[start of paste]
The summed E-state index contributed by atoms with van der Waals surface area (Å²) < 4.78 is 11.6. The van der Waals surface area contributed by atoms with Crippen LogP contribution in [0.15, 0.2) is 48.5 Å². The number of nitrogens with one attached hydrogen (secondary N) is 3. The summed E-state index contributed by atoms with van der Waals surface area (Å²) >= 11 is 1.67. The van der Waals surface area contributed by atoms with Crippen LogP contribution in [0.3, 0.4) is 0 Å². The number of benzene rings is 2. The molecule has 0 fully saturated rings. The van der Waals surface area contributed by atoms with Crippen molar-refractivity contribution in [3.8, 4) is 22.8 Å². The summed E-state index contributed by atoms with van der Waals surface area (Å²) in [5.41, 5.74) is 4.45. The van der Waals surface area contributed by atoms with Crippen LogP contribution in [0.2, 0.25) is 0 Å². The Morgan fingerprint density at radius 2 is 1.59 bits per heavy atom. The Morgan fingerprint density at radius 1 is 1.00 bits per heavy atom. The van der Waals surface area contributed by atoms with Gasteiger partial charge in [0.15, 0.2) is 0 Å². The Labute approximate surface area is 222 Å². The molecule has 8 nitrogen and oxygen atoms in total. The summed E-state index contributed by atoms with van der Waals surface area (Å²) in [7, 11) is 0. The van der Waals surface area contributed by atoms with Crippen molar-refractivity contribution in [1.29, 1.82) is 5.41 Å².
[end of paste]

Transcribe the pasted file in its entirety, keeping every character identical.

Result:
The summed E-state index contributed by atoms with van der Waals surface area (Å²) < 4.78 is 11.6. The van der Waals surface area contributed by atoms with Crippen LogP contribution in [0.15, 0.2) is 48.5 Å². The number of nitrogens with one attached hydrogen (secondary N) is 3. The summed E-state index contributed by atoms with van der Waals surface area (Å²) >= 11 is 1.67. The van der Waals surface area contributed by atoms with Crippen LogP contribution in [0.3, 0.4) is 0 Å². The number of benzene rings is 2. The molecule has 0 fully saturated rings. The van der Waals surface area contributed by atoms with Crippen molar-refractivity contribution in [3.8, 4) is 22.8 Å². The summed E-state index contributed by atoms with van der Waals surface area (Å²) in [5.41, 5.74) is 4.45. The van der Waals surface area contributed by atoms with Crippen LogP contribution in [0.2, 0.25) is 0 Å². The Morgan fingerprint density at radius 2 is 1.59 bits per heavy atom. The Morgan fingerprint density at radius 1 is 1.00 bits per heavy atom. The van der Waals surface area contributed by atoms with Gasteiger partial charge in [0.15, 0.2) is 0 Å². The Labute approximate surface area is 222 Å². The molecule has 8 nitrogen and oxygen atoms in total. The summed E-state index contributed by atoms with van der Waals surface area (Å²) in [7, 11) is 0. The van der Waals surface area contributed by atoms with Crippen molar-refractivity contribution in [1.29, 1.82) is 5.41 Å².